Here’s Everything We Learned from Today’s Destiny 2 Reveals

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Here&#8217;s Everything We Learned from Today&#8217;s <i>Destiny 2</i> Reveals

Destiny 2 had a lot of new announcements during Bungie’s half-hour stream this Tuesday, announcing the release date of its next big expansion, Beyond Light, as well as its plans for the even further future.

Beyond Light is the first of a planned trilogy of expansions for Destiny 2’s next era, launching Sept. 22. The next expansion, The Witch Queen, is planned to launch in 2021, while the following expansion, Lightfall, (working title) will launch in 2022. Bungie also touched on how the game will transfer over to the next generation of hardware, and how the team is deciding to manage the huge amount of data piling onto the game.

The stream began with a silent eight minutes and 46 seconds — the time in which George Floyd was killed by a police officer holding his knee on Floyd’s neck — to spread awareness for causes surrounding the Black Lives Matter movement. After that, Destiny 2 general manager Mark Noseworthy and game director Luke Smith appeared, six feet apart, to deliver news surrounding Destiny 2’s upcoming content.

At the forefront was Beyond Light, which Bungie promises to explore the relationship between “Light and Dark.” You can watch the gameplay trailer here:

Bungie then showcased its newest season, “Season of Arrivals,” which begins today and runs to Sept. 21. The trailer shows a new dungeon, new public event and a new exotic quest:

Noseworthy and Smith also took time to discuss the growing problem of Destiny 2’s “legacy content,” which seems to be code for stuff in the game not many people play anymore, but which still takes up a lot of the game’s data. As the game has gotten more and more content since its launch in 2017, its download size has grown too, creating problems for players managing internal storage space and for developers trying to manage it all and ship out bug-free updates.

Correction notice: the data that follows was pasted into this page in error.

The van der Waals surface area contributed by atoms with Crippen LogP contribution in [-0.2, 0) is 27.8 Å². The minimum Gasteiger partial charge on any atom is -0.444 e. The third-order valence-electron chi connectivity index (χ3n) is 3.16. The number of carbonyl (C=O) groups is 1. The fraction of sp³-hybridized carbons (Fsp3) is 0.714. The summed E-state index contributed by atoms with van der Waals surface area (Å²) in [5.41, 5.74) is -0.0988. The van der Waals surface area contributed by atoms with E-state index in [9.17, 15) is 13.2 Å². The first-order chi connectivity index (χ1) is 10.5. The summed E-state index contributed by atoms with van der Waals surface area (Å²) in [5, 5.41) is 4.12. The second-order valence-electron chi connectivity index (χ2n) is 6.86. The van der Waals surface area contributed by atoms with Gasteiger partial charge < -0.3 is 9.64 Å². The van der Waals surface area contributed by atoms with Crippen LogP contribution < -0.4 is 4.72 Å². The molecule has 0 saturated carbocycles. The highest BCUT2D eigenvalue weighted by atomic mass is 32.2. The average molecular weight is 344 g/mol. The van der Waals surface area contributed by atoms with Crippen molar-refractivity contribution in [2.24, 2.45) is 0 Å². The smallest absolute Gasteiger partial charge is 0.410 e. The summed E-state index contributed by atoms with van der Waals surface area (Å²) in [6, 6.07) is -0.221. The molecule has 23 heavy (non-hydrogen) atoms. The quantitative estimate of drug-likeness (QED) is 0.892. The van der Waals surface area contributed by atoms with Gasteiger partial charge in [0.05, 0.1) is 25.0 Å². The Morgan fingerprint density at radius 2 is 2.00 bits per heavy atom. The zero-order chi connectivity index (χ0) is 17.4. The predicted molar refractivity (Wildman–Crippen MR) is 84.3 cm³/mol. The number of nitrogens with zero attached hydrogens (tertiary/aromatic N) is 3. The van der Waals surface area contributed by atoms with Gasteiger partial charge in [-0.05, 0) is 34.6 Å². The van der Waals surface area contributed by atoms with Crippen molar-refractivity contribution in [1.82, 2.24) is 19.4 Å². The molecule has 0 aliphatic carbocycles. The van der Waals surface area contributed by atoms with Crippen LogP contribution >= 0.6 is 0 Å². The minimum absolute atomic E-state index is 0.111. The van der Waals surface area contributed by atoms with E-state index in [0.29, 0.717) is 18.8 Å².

As the two explained, the only solutions seemed to be either to start from scratch with a hypothetical Destiny 3, something Noseworthy and Smith seemed very opposed to, or to cycle out some of the older content that was taking up space. Bungie decided to go with the second option, labeling the cycled-out content as being in the “Destiny Content Vault.” This “Disney Vault”-inspired solution will apparently allow Bungie to continue making new content for Destiny 2 while cycling out old content and intermittently cycling that content, and content from the original Destiny, back into the game each year. Bungie has an even more detailed explanation on its blog.

They also explained how the game would function on the upcoming generation of hardware, promising that all purchased content would carry over from PlayStation 4 to PlayStation 5, and from Xbox One to Xbox Series X, with intergenerational play also available.

For more on Destiny 2 read our review, as well as some tips for getting back into the game if you’ve been away from it for a while.

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